Beloved Tombstone
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  1. #1
    Join Date
    Sep 2007
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    Default Beloved Tombstone

    Beloved Tombstone
    Okay, here is the promised Beloved Tutorial.

    I tried my hand at making the Beloved Tombstone by somewhat using the instructions at Haunted Webby - Alice Tombstone. I got additional ideas from Kevin at Brewster's Yard haunt at Brewster Yard Haunt: New Props. From what I can gather, the Beloved Tombstone was created by If anyone knows more history about this great idea, please let me know.

    Okay, so you've decided to tackle this daunting project. KUDOS! I thoroughly enjoyed working on her in my spare time and I'm sure you will too.

    You will need:

    One and a quarter sheet of 4'X 8', 1 1/2" thick blue or pink foamboard
    Fancy thrift store small-sized dress with a train, high neck and sleeves
    Med curly long wig (seduction wig)
    Mannequin styrofoam head: also known as a wig stand
    3-4 tubes of foamboard adhesive
    Can of cheap flat spray paint
    Monster mud (4 gal drywall compound mixed with 1 gal exterior flat gray paint)
    1 gal gray Drylok, latex base
    1 qt. exterior flat dark gray paint
    1 qt. exterior flat white paint
    Small tube raw umber acrylic paint
    Chicken wire
    Scraps of muslin fabric or sheet fabric
    1 roll mesh drywall tape
    Some wire (I used 16 gauge)
    Pkg. model magic
    10 pipe cleaners
    1-2 tubes exterior caulk
    4' X 2' plywood board
    Elmer's wood putty
    Bag of moss
    Set of flicker lights (see my tutorial)

    Dremel with cutter attachment and multipurpose cutting bit
    Jig saw
    3" brush, 1 1/2 inch angled brush, small and large detail brush
    Drywall mixer attachment and drill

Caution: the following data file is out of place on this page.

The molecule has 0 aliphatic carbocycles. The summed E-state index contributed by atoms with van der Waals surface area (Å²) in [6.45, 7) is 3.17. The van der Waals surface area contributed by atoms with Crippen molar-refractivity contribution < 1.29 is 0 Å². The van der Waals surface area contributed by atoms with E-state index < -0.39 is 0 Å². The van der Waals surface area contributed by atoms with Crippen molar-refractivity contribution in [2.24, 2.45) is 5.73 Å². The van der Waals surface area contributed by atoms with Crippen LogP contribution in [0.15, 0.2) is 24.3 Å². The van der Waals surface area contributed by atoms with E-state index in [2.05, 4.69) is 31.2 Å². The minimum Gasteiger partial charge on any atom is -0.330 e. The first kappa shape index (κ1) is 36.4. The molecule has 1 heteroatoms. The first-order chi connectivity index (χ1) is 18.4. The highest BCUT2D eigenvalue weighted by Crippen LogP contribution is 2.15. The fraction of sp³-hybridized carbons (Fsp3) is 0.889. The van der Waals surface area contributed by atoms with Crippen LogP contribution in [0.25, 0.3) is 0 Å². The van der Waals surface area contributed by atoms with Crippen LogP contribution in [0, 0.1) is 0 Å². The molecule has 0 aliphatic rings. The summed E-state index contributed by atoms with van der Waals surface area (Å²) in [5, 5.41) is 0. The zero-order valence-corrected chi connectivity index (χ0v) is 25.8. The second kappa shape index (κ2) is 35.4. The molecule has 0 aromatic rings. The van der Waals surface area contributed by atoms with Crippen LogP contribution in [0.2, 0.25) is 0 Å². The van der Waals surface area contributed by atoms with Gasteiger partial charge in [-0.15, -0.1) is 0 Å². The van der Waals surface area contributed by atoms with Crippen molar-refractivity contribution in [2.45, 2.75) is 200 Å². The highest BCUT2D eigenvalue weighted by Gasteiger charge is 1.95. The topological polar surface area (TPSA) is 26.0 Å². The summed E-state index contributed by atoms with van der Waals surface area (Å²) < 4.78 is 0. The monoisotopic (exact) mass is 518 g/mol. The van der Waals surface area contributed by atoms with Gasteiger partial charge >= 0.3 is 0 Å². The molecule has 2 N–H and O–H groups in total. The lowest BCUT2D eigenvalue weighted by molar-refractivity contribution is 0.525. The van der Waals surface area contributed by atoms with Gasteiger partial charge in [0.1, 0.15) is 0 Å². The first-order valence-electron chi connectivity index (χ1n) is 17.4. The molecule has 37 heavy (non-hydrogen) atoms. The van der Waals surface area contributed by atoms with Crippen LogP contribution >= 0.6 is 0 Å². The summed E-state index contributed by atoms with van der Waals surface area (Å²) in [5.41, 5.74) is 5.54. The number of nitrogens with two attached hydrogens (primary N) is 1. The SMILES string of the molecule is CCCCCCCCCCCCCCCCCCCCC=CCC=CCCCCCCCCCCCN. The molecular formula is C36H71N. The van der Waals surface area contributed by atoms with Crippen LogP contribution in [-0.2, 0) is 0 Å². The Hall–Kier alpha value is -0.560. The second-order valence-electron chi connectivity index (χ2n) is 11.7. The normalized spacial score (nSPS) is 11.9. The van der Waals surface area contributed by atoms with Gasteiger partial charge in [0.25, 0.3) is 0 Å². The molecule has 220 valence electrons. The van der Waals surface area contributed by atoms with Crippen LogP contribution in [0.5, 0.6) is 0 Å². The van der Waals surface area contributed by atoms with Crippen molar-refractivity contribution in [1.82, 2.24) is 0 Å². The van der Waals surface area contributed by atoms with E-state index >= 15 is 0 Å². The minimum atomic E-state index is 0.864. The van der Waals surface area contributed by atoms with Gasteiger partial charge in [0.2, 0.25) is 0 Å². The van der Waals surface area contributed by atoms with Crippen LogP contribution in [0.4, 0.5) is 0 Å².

Caulk gun
    Microplane rasps (used for woodworking)

    To make the stone: I didn't take measurements as I made this so hopefully these measurements will work (PM if you find I'm off a bit). Using your jig saw, cut the following out of your foamboard:

    Front: 28" X 28"
    Back: 28" X 28"
    Top: 31" X 18"
    Bottom: 28" X 18"
    Side A: 29" X18"
    Side B: 29" X 18"
    T-Brace side A: 28 1/2 " X 12"
    T-Brace side B: 28 1/2 " X 12"
    T-Brace center: 15" X 15"

    In the first picture you will get an idea of what you are building. You are building a box with a center support. First cut out, with your Dremel, a 1/2" deep channel in the T-Brace sides so the T-Brace center will snug up into it. Glue together with foamboard adhesive.

    Using the assembled T-Brace, trace out onto the inside bottom of the box. Cut another 1/2" channel with the Dremel. Glue in place.

    Start to assemble, but do not glue yet, the box (use painter's tape to hold in place). Be sure that the top of the box is being nicely supported. File down if needed.

    Before gluing the box together, cut out your epitaph on the front foam.

    In 'Word' find the font and size you like. Then go under the format tools and select 'emboss' to just outline the font and then go under 'spacing' and make the space between the letters bigger. If the words were too big to fit on one page, still print it but tape the letters together. Place it over the tombstone and transfer the drawing by tracing over the outline with a pen. It would leave an impression on the foam. Remove the paper and make a clearer line with the pen.

    Use the Dremel with the multi-purpose cutting attachment to cut out. For very small or detailed fonts, go shallower. If not, the centers of 'e' , 'o' and 'a' would flake off.

    Now you can glue your box all together. Don't worry if your cuts aren't perfect, that's what the wood putty is for . Glue with foamboard adhesive and hold all together with painter's tape and weigh down. Let dry overnight. Repeat if some sides still need to be glued down (I had to turn over the box two additional times).

    File down using your rasps to make it look more like aged stone. Also, make it rough and old using the rasps. Then, fill any open seams with wood putty.

    Now, the fun part. Take outside and hit it hard with strong sprays of cheap, flat spray paint. You are trying to get the dissolving effect when spray paint touches raw foam.

    First off, I wanted her to be a very small woman. So, her scale is more like the size of a 14-year-old girl. I thought that would look more feminine and the stone could be smaller-sized.